Josefine Frank, project curator for the Mingana Collection of Middle Eastern manuscripts, said there had been a great positive reaction to the manuscript in Birmingham, which has a large Muslim population.
“For the Muslim community, especially in Birmingham, it’s a great treasure to have here,” she said. “Everyone is awe-inspired by the manuscript. It brings history alive.”
Frank categorically denied suggestions made by outlets such as Breitbart, which said the text could pre-date Mohammed, and “thus contradicting traditional accounts of his life and radically altering” Islamic history.
“That’s not a position the University of Birmingham supports at all,” she said. “It doesn’t change Islamic history at all. If it does anything it confirms the accuracy of the historical Muslim accounts.”
But Frank said the Quran pages “must have been written very close to the lifetime” of Mohammed, and that it was possible they were written during the Prophet’s lifetime.
Not everyone is convinced about the claims made by the university. Experts told The Saudi Gazette newspaper in July that the manuscript is likely to have been written many years after the time of the Prophet Mohammed.
One giveaway is that the manuscript contains separation lines between the chapters in red ink – practices that some contend was not common during the time of the Prophet.
Abdul Sattar Al-Halouji, a manuscript expert, told the Saudi Gazette that the university’s claim might just be a ploy to seek publicity. He said the animal-skin parchment might be old, but the verses may have been written later.
“It is not possible to ascertain that the parchments were written close to the time of the Prophet,” he told the Saudi Gazette. “The university should have examined the ink not the hide on which it was written.”
Adnan Al-Sharif, dean of libraries at Umm Al-Qura University in Saudi Arabia, also pointed to the way the verses are ordered as something that disproves some of the claims made about the Birmingham Quran.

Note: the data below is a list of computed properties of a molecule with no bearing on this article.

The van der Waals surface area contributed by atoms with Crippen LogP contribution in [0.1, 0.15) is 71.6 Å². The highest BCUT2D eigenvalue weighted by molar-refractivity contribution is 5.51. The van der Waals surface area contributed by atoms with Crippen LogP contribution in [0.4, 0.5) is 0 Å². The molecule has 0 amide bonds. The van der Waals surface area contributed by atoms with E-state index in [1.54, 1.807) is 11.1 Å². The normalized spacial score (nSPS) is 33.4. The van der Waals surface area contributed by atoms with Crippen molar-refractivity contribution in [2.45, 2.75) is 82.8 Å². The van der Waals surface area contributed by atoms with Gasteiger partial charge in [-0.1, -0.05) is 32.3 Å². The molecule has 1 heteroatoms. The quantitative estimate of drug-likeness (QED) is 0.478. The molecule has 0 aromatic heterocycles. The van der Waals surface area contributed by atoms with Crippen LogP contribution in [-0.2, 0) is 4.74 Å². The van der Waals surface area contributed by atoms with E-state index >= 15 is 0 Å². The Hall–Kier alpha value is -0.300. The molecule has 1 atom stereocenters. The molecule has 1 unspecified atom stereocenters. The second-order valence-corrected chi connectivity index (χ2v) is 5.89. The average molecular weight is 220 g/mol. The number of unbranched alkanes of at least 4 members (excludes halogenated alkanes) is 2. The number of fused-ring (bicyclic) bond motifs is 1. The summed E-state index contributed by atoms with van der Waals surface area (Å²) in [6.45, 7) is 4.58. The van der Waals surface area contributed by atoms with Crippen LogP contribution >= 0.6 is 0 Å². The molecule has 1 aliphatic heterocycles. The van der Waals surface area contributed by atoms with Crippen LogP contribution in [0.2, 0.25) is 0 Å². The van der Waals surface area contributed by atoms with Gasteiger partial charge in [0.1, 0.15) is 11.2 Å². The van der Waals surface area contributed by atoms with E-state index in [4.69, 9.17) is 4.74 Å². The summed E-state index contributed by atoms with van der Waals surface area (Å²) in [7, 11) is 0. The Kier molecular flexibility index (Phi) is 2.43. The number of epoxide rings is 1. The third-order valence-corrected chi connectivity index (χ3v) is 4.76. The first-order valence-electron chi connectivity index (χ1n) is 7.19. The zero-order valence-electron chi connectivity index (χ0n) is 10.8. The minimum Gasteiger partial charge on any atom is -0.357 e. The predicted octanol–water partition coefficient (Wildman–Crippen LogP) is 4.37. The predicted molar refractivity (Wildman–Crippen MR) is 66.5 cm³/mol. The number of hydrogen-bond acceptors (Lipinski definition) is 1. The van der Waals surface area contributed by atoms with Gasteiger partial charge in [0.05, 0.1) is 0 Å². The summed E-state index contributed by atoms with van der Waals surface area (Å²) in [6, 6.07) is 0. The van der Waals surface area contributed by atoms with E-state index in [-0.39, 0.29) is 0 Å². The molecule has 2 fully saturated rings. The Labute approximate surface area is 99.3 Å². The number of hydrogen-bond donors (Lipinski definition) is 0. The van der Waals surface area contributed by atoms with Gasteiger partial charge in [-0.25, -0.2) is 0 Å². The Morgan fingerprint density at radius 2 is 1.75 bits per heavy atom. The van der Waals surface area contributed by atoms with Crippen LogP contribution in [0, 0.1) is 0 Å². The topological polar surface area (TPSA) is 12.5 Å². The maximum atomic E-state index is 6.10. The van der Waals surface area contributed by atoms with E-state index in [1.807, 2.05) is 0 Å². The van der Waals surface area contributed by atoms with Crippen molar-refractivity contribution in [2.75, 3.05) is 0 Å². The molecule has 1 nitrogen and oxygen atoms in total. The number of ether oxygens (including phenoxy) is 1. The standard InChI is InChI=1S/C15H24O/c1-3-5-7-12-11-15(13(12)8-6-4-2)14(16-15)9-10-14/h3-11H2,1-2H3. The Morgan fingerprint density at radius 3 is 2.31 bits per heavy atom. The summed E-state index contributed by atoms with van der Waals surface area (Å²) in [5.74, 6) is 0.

“It was not customary during the Prophet’s time to separate between the Surahs. This copy seems to be organized and in order which was not so during the time of the Prophet,” he told the Saudi Gazette.
Frank said that it is not possible to accurately carbon-date ink, and that there is no way of knowing whether the red chapter-dividing lines were added later.
She categorically denied claims that the document is a palimpsest, with the Quranic verses written on a reused older parchment. There is no “ghostly under layer” of older writing visible in the Birmingham document, she said. “There’s no evidence whatsoever that it’s a palimpsest or the parchment has been reused.”
Some non-Muslim scholars claim that the Quran was written down much later than history suggests. But the Birmingham find suggests otherwise, said Frank.
“What we can say with confidence is that by the mid-7th Century we have a written-down version of the Quranic text that has influenced Muslims ever since,” she said.
There are many more mysteries yet to unfold, with the Birmingham Quran fragments apparently matching 16 pages held at the Bibliothèque Nationale de France, the National Library of France, suggesting they may have formed part of the same original manuscript.
Fedeli, who is now based in Budapest, said she is currently studying the connection between the Birmingham Quran pages and others from the same period.
“It’s a scattered manuscript,” she said.